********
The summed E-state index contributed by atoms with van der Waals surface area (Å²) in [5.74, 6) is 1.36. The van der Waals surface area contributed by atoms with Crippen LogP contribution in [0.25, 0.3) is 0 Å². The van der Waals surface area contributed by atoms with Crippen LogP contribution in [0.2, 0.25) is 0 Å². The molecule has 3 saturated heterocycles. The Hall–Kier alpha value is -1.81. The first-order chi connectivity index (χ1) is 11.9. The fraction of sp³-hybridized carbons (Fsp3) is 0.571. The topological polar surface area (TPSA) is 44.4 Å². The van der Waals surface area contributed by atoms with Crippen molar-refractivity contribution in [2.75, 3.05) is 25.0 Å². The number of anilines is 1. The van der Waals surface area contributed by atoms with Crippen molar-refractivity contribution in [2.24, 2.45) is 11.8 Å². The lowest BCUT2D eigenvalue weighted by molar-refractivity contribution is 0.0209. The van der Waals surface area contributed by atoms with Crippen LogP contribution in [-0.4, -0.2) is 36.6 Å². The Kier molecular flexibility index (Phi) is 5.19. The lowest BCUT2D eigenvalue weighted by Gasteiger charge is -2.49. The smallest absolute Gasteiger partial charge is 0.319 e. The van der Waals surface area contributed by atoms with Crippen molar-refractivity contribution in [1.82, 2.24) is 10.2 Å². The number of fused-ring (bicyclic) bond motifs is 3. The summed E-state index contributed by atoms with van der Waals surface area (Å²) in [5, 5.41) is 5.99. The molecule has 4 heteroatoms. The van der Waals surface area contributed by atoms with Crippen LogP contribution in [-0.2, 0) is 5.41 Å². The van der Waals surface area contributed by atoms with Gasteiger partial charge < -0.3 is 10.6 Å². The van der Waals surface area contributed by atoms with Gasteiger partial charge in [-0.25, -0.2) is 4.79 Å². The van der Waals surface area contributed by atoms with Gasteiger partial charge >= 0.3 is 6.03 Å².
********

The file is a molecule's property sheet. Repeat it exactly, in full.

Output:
The summed E-state index contributed by atoms with van der Waals surface area (Å²) in [5.74, 6) is 1.36. The van der Waals surface area contributed by atoms with Crippen LogP contribution in [0.25, 0.3) is 0 Å². The van der Waals surface area contributed by atoms with Crippen LogP contribution in [0.2, 0.25) is 0 Å². The molecule has 3 saturated heterocycles. The Hall–Kier alpha value is -1.81. The first-order chi connectivity index (χ1) is 11.9. The fraction of sp³-hybridized carbons (Fsp3) is 0.571. The topological polar surface area (TPSA) is 44.4 Å². The van der Waals surface area contributed by atoms with Crippen molar-refractivity contribution in [2.75, 3.05) is 25.0 Å². The number of anilines is 1. The van der Waals surface area contributed by atoms with Crippen molar-refractivity contribution in [2.24, 2.45) is 11.8 Å². The lowest BCUT2D eigenvalue weighted by molar-refractivity contribution is 0.0209. The van der Waals surface area contributed by atoms with Crippen LogP contribution in [-0.4, -0.2) is 36.6 Å². The Kier molecular flexibility index (Phi) is 5.19. The lowest BCUT2D eigenvalue weighted by Gasteiger charge is -2.49. The smallest absolute Gasteiger partial charge is 0.319 e. The van der Waals surface area contributed by atoms with Crippen molar-refractivity contribution in [1.82, 2.24) is 10.2 Å². The number of fused-ring (bicyclic) bond motifs is 3. The summed E-state index contributed by atoms with van der Waals surface area (Å²) in [5, 5.41) is 5.99. The molecule has 4 heteroatoms. The van der Waals surface area contributed by atoms with Crippen LogP contribution in [-0.2, 0) is 5.41 Å². The van der Waals surface area contributed by atoms with Gasteiger partial charge < -0.3 is 10.6 Å². The van der Waals surface area contributed by atoms with Gasteiger partial charge in [-0.25, -0.2) is 4.79 Å². The van der Waals surface area contributed by atoms with Gasteiger partial charge >= 0.3 is 6.03 Å².